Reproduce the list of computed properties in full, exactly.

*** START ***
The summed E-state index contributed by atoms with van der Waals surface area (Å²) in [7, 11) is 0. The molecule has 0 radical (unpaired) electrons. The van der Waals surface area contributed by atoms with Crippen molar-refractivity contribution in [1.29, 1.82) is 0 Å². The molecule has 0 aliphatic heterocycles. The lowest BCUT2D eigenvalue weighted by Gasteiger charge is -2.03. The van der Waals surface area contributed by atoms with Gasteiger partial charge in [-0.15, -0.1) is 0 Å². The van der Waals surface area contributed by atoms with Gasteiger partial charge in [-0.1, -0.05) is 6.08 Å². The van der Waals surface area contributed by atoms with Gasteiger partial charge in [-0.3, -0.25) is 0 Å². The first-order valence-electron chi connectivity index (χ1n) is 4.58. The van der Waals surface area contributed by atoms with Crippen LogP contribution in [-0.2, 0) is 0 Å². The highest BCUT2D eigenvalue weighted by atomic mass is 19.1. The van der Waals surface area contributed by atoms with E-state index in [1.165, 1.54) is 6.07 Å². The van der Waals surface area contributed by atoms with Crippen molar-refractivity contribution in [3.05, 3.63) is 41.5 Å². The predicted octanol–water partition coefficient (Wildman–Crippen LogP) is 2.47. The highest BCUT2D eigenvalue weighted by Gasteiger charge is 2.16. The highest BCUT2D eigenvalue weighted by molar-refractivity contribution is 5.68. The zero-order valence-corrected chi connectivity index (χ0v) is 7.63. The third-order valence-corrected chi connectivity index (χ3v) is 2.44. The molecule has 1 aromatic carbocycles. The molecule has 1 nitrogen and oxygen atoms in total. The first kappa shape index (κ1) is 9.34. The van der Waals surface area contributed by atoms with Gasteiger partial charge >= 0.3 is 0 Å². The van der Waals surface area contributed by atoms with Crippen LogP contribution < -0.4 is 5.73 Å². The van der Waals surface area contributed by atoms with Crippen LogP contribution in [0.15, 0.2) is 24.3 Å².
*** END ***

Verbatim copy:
The summed E-state index contributed by atoms with van der Waals surface area (Å²) in [7, 11) is 0. The molecule has 0 radical (unpaired) electrons. The van der Waals surface area contributed by atoms with Crippen molar-refractivity contribution in [1.29, 1.82) is 0 Å². The molecule has 0 aliphatic heterocycles. The lowest BCUT2D eigenvalue weighted by Gasteiger charge is -2.03. The van der Waals surface area contributed by atoms with Gasteiger partial charge in [-0.15, -0.1) is 0 Å². The van der Waals surface area contributed by atoms with Gasteiger partial charge in [-0.1, -0.05) is 6.08 Å². The van der Waals surface area contributed by atoms with Gasteiger partial charge in [-0.3, -0.25) is 0 Å². The first-order valence-electron chi connectivity index (χ1n) is 4.58. The van der Waals surface area contributed by atoms with Crippen LogP contribution in [-0.2, 0) is 0 Å². The highest BCUT2D eigenvalue weighted by atomic mass is 19.1. The van der Waals surface area contributed by atoms with E-state index in [1.165, 1.54) is 6.07 Å². The van der Waals surface area contributed by atoms with Crippen molar-refractivity contribution in [3.05, 3.63) is 41.5 Å². The predicted octanol–water partition coefficient (Wildman–Crippen LogP) is 2.47. The highest BCUT2D eigenvalue weighted by Gasteiger charge is 2.16. The highest BCUT2D eigenvalue weighted by molar-refractivity contribution is 5.68. The zero-order valence-corrected chi connectivity index (χ0v) is 7.63. The third-order valence-corrected chi connectivity index (χ3v) is 2.44. The molecule has 1 aromatic carbocycles. The molecule has 1 nitrogen and oxygen atoms in total. The first kappa shape index (κ1) is 9.34. The van der Waals surface area contributed by atoms with Gasteiger partial charge >= 0.3 is 0 Å². The van der Waals surface area contributed by atoms with Crippen LogP contribution < -0.4 is 5.73 Å². The van der Waals surface area contributed by atoms with Crippen LogP contribution in [0.15, 0.2) is 24.3 Å².